P for P-Notes...
P for panic.... P for pain!
Finance Minister Arun Jaitley, Minister of State for
Finance Jayant Sinha and Revenue Secretary Shaktikanta
Das made a concerted bid July 27 to calm the frayed
nerves of foreign institutional investors roiled by a report
to put curbs on participatory notes used by many of them
to invest in India equities.
The Special Investigation Team on black money asked
the stock market regulator Sebi (Securities and Exchange
Board of India) July 24, after market hours, to draft rules
to determine the ‘final beneficial owners’ of P-notes, a
derivative instrument issued by FIIs against underlying
Indian stocks to their clients in foreign countries, who
don’t want to reveal their identity, leading to suspicion
that this route is used by Indians to launder unaccounted
money by round tripping their investments via P-notes
from tax havens like the Cayman Islands and Mauritius.
Strict regulation of P-notes has always met with a market thumbs down and despite assurances from those in
the finance ministry who matter, Indian equities tanked 2
per cent by close on trade July 27, abetted by a sharp sell-off in Chinese equities. The Indian rupee too crossed the
64 to the dollar mark that day as market participants
feared FIIs selling Indian stocks and moving to safety.
Secretary Das told reporters that the finance ministry
will take any steps based on the SIT’s recommendations
only after consulting stakeholders like the RBI, Sebi and
other financial institutions.
‘The government would not take any step that could
adversely impact investment sentiment,’ Das added.
‘ There will be due stakeholder consultation and after that
the government will take a decision. So there is no reason
at this point in time to pre-judge which way the govern-
ment is going to decide. There is no reason for the market
to react adversely.’
Data obtained from Sebi’s Web site shows that outstand-
ing offshore derivatives like P-notes added up to Rs 2.715
lakh crore at the end of February 2015, with the Cayman
Islands, the US, the UK, Mauritius and Bermuda contributing 31.31%, 14.2%, 13.49%, 9.91% and 9.1%, respec-tively.
Hotel Scotland Yard
A non-resident Indian from Abu Dhabi, Kerala-born
Yusuffali M A, has sealed the deal to develop a luxury
hotel on the site of the original Scotland Yard police sta-
tion in London.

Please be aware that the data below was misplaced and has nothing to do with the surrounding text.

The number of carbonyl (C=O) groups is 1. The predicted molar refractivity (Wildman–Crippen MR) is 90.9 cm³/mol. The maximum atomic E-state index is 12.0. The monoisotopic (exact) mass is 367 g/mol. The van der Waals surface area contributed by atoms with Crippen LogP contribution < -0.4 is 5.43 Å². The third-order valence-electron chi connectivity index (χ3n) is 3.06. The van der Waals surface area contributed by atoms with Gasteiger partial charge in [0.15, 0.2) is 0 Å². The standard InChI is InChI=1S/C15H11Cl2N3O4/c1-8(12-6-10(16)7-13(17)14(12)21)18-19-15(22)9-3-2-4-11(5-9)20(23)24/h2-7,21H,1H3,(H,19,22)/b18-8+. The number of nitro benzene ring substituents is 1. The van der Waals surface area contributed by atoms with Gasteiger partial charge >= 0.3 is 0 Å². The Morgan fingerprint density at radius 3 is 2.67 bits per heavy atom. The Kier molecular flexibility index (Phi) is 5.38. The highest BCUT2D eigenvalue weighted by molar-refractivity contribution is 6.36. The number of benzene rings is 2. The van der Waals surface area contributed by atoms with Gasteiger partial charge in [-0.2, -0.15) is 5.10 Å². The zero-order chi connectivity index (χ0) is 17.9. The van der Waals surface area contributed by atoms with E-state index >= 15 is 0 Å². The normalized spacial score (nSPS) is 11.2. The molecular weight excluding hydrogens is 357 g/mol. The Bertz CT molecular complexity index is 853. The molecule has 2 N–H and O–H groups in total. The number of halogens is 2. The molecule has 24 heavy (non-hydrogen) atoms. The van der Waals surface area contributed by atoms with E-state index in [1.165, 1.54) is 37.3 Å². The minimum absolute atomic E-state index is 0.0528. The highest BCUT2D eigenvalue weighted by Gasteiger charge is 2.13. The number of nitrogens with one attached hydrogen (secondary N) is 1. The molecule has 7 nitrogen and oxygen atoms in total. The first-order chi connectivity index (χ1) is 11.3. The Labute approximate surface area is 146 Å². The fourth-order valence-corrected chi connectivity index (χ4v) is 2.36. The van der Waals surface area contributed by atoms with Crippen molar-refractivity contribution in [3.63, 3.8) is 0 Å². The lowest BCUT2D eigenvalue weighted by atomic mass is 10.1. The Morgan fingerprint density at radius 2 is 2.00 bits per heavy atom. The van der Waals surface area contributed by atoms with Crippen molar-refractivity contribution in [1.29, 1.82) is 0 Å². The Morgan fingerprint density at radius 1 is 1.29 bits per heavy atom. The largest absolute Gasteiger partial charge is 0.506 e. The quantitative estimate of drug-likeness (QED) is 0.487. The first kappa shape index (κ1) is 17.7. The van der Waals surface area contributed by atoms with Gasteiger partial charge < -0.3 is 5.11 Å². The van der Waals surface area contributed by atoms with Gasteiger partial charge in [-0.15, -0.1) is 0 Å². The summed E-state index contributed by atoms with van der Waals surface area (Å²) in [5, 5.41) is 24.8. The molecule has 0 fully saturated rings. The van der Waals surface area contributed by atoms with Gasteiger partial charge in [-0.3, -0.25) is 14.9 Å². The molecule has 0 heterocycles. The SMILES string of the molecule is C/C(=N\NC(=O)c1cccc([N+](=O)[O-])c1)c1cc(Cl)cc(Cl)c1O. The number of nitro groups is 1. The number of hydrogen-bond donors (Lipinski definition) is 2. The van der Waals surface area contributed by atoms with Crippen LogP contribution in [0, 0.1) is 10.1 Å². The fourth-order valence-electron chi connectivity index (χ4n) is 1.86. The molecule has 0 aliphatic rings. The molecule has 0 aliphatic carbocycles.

Yusuffali, who runs the Lulu Group International in Abu
Dhabi, will pay 110 million pounds ($171 million) to convert the former home of the Metropolitan Police Force in
London’s Whitehall into a luxury hotel.
The Lulu Group owns assets worth $272 million across
the UK, Middle East and India.
Tech to trap tax evaders
Project Insight, the finance ministry’s flagship pro-
gramme to widen the tax base and catch serial offenders,
is on its way to become a reality soon, reports
the Economic Times.
The finance ministry has already floated a tender to procure software and corresponding infrastructure that will
be used to get insights into evasion by taxpayers using
their permanent account number (PAN) and mapping it
to their income tax returns.
A report tabled by Parliament’s standing committee on
finance in April said, ‘The challenges faced in widening
tax base proposed to be handled by Project Insight, which
will leverage data analytics, alert management and case
analytics capabilities to prepare case profiles and select
Ram Sewak Sharma is the new
India’s Cabinet has approved Ram Sewak Sharma, the
incumbent information technology secretary, as the next
chairman of the Telecom Regulatory Authority of India.
The post has been lying vacant since Rahul Khullar
retired in May even as the controversial net neutrality and
call drop issues wracked the sector.
A 1978 batch Indian Administrative Service officer of
the Jharkhand cadre, Sharma known as a ‘software coding
expert’, will retire from the IAS this September following
which he is like to take charge of the telecom watchdog.
Indian crude at 4-month low;
subsidy bill sinks by Rs 400 billion
The government of India’s good luck with crude contin-
Sustained supply from OPEC nations coupled with cooling demand, a strong US dollar and expectations of a further glut following Iran’s entry into the open market after
the nuclear deal are considered factors favorable for crude
prices to remain subdued going ahead.
Fortuitously for India, which imports more than 75 per
cent of its crude, this benign price scenario will not only
help put a lid on rising prices, but also help contain the
The Indian basket of crude crashed from a peak of
$66.54 per barrel May 6 to $54.41 per barrel July 21, a
drop of almost 18 per cent. This has led to India’s subsidy
burden coming down by Rs 400 billion ($6.26 billion).
According to some estimates, every one dollar fall in
a cleaner walks past an apple iPhone 6 advertisement in an electronics store in Mumbai. With only a tiny share of the world’s fastest-growing major smartphone market, apple Inc is stepping up its push into India, with a first targeted television advertising campaign, expanded retail network and promotional financing schemes ShaILeSh anDraDe/reU TerS
General Motors Ceo Mary Barra with the company’s Trailblazer SUv in new Delhi, July 29. General Motors will invest $1 billion in the next few years to turn operations in India into a new global export hub aimed at boosting sales in fast-growing emerging markets, top executives said. The Trailblazer will be launched in India in october. anInDITo MUKherJee/reU TerS
the week that was